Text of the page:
Tai chi originated thousands of years ago as part of the ancient system of Traditional Chinese Medicine. The movements have their origins in martial arts, but are performed slowly, with controlled breathing and an awareness of the flow of energy inside the body. Tai chi has been called “moving meditation.”
Studies have found that Tai chi strengthens the immune system and can help with pain caused by osteoarthritis of the knee. In other research, Tai chi has been found to improve balance and coordination in older people, and reduce falls. It can also help with osteoporisis by increasing bone density.
All in all, not a bad ten-minute investment of time. Anyone else have Tai chi stories to share?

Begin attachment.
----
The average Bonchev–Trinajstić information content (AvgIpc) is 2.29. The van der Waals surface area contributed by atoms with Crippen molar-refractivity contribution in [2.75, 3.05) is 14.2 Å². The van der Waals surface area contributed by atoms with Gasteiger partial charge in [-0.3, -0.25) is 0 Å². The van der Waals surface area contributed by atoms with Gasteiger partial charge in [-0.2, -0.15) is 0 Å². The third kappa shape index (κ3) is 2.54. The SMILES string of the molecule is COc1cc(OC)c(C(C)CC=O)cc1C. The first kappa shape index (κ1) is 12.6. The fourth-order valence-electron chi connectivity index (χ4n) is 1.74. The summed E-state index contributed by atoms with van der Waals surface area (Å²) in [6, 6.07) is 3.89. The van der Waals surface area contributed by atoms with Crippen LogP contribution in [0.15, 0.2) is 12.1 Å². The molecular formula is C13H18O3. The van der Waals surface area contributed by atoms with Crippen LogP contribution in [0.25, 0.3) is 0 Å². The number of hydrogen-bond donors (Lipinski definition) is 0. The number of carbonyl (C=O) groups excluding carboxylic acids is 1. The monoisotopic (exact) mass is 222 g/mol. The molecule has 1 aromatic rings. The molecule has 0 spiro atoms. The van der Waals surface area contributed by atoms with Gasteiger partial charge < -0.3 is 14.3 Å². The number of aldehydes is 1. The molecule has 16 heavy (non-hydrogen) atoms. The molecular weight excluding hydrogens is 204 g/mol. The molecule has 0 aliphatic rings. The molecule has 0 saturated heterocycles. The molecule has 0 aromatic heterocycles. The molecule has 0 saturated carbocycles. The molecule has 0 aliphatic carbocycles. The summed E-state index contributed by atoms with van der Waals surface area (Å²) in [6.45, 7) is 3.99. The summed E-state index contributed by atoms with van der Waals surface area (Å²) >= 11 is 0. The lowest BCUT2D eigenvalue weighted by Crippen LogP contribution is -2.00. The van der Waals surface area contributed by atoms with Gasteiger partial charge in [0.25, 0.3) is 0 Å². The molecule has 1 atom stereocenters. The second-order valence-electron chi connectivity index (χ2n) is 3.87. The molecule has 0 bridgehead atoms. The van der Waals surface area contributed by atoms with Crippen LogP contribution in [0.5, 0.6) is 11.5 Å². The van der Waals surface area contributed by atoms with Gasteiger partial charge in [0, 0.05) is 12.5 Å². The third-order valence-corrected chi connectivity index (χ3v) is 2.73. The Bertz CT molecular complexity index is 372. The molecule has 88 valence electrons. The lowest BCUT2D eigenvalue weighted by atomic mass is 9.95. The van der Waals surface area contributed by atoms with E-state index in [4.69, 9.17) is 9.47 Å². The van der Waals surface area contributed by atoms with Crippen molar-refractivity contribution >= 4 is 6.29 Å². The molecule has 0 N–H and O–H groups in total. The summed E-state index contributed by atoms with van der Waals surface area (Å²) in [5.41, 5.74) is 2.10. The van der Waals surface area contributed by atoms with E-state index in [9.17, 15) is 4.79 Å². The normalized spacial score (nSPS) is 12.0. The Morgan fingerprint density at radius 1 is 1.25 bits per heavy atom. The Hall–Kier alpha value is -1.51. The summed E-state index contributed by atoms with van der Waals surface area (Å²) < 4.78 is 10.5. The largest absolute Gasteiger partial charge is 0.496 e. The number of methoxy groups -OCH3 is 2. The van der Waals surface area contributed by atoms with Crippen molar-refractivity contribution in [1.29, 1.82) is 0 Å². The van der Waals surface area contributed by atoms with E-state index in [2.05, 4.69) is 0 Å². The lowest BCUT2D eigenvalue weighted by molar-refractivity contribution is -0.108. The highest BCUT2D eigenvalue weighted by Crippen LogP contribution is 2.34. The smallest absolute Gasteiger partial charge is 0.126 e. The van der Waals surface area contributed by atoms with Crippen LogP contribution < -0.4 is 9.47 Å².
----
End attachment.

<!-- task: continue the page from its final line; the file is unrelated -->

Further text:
If your health problems include chronic pain in your joints or back, headaches, or ear infections, you might benefit from a craniosacral therapy — after consultation with your doctor, of course. During a session of craniosacral therapy, you lie on your back, fully clothed, on a cushioned table. As the practitioner places her hands under your back on the connection between your head and neck, there is no sensation of “forcing” a movement. “I try to detect and focus on the deepest reservoir of the body, below the ‘radar’ of the conscious mind and even of the muscle,” says Dr. Eurydice Hirsey in Own Your Health—Pain: back pain, arthritis, migraines, joint pain and more, by Adam Perlman, MD, MPH. “I often just follow the body’s own impulse, gently helping it to undo the resistance in its own way, without pushing on the muscles or joints,” says Dr. Hirsey, a chiropractor who is also trained in craniosacral therapy. “This is how craniosacral work differs from chiropractic or even massage, where the practitioner might force or create a change in the body. It is the patient’s own response to the practitioner’s gentle touch that provides the release.”